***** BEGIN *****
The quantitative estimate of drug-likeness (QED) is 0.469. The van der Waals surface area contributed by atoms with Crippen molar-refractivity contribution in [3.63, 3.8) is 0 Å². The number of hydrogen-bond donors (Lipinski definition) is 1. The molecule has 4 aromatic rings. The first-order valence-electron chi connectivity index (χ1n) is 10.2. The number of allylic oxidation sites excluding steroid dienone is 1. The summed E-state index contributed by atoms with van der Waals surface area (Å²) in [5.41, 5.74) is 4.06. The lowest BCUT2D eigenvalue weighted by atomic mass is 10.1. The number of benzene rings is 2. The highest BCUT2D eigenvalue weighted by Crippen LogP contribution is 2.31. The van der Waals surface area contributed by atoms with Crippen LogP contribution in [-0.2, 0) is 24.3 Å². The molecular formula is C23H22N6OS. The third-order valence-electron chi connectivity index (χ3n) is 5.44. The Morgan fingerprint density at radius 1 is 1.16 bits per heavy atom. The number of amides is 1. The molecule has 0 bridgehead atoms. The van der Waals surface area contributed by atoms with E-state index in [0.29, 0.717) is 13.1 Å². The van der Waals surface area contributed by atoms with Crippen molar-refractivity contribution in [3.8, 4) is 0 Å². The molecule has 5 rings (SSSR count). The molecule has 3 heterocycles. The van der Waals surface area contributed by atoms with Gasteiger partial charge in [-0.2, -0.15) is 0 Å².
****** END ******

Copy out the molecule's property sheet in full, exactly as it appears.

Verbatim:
The quantitative estimate of drug-likeness (QED) is 0.469. The van der Waals surface area contributed by atoms with Crippen molar-refractivity contribution in [3.63, 3.8) is 0 Å². The number of hydrogen-bond donors (Lipinski definition) is 1. The molecule has 4 aromatic rings. The first-order valence-electron chi connectivity index (χ1n) is 10.2. The number of allylic oxidation sites excluding steroid dienone is 1. The summed E-state index contributed by atoms with van der Waals surface area (Å²) in [5.41, 5.74) is 4.06. The lowest BCUT2D eigenvalue weighted by atomic mass is 10.1. The number of benzene rings is 2. The highest BCUT2D eigenvalue weighted by Crippen LogP contribution is 2.31. The van der Waals surface area contributed by atoms with Crippen LogP contribution in [-0.2, 0) is 24.3 Å². The molecular formula is C23H22N6OS. The third-order valence-electron chi connectivity index (χ3n) is 5.44. The Morgan fingerprint density at radius 1 is 1.16 bits per heavy atom. The number of amides is 1. The molecule has 0 bridgehead atoms. The van der Waals surface area contributed by atoms with E-state index in [0.29, 0.717) is 13.1 Å². The van der Waals surface area contributed by atoms with Crippen molar-refractivity contribution in [3.8, 4) is 0 Å². The molecule has 5 rings (SSSR count). The molecule has 3 heterocycles. The van der Waals surface area contributed by atoms with Gasteiger partial charge in [-0.2, -0.15) is 0 Å².